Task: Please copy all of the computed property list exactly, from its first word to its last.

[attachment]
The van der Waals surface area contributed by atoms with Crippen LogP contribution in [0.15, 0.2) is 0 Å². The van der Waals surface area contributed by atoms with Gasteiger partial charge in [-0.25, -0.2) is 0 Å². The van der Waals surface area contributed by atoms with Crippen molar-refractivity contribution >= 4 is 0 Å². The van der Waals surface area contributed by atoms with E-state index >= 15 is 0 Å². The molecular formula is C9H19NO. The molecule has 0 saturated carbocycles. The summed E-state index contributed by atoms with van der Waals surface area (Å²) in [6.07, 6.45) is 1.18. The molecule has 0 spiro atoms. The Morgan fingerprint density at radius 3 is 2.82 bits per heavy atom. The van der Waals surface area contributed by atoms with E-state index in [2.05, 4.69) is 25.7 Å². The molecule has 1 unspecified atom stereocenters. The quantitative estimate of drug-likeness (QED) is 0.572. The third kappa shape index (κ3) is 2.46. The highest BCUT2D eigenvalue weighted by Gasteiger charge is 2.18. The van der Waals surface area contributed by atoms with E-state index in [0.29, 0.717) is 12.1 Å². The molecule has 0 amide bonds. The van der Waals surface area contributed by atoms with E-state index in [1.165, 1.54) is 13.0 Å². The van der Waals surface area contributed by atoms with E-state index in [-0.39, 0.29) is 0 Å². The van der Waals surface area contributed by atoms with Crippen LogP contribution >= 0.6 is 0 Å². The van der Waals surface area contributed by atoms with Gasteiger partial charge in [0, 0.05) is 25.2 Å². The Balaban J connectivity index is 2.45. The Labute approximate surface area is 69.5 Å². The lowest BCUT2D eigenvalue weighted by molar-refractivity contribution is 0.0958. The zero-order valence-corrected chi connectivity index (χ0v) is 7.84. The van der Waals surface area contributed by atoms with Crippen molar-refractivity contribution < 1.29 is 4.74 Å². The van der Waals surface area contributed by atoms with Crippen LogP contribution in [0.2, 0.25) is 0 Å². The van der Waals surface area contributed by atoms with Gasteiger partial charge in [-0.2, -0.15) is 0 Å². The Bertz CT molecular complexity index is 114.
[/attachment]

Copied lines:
The van der Waals surface area contributed by atoms with Crippen LogP contribution in [0.15, 0.2) is 0 Å². The van der Waals surface area contributed by atoms with Gasteiger partial charge in [-0.25, -0.2) is 0 Å². The van der Waals surface area contributed by atoms with Crippen molar-refractivity contribution >= 4 is 0 Å². The van der Waals surface area contributed by atoms with E-state index >= 15 is 0 Å². The molecular formula is C9H19NO. The molecule has 0 saturated carbocycles. The summed E-state index contributed by atoms with van der Waals surface area (Å²) in [6.07, 6.45) is 1.18. The molecule has 0 spiro atoms. The Morgan fingerprint density at radius 3 is 2.82 bits per heavy atom. The van der Waals surface area contributed by atoms with E-state index in [2.05, 4.69) is 25.7 Å². The molecule has 1 unspecified atom stereocenters. The quantitative estimate of drug-likeness (QED) is 0.572. The third kappa shape index (κ3) is 2.46. The highest BCUT2D eigenvalue weighted by Gasteiger charge is 2.18. The van der Waals surface area contributed by atoms with E-state index in [0.29, 0.717) is 12.1 Å². The molecule has 0 amide bonds. The van der Waals surface area contributed by atoms with E-state index in [1.165, 1.54) is 13.0 Å². The van der Waals surface area contributed by atoms with E-state index in [-0.39, 0.29) is 0 Å². The van der Waals surface area contributed by atoms with Crippen LogP contribution >= 0.6 is 0 Å². The van der Waals surface area contributed by atoms with Gasteiger partial charge in [0, 0.05) is 25.2 Å². The Balaban J connectivity index is 2.45. The Labute approximate surface area is 69.5 Å². The lowest BCUT2D eigenvalue weighted by molar-refractivity contribution is 0.0958. The zero-order valence-corrected chi connectivity index (χ0v) is 7.84. The van der Waals surface area contributed by atoms with Crippen molar-refractivity contribution < 1.29 is 4.74 Å². The van der Waals surface area contributed by atoms with Crippen LogP contribution in [0.2, 0.25) is 0 Å². The van der Waals surface area contributed by atoms with Gasteiger partial charge in [-0.2, -0.15) is 0 Å². The Bertz CT molecular complexity index is 114.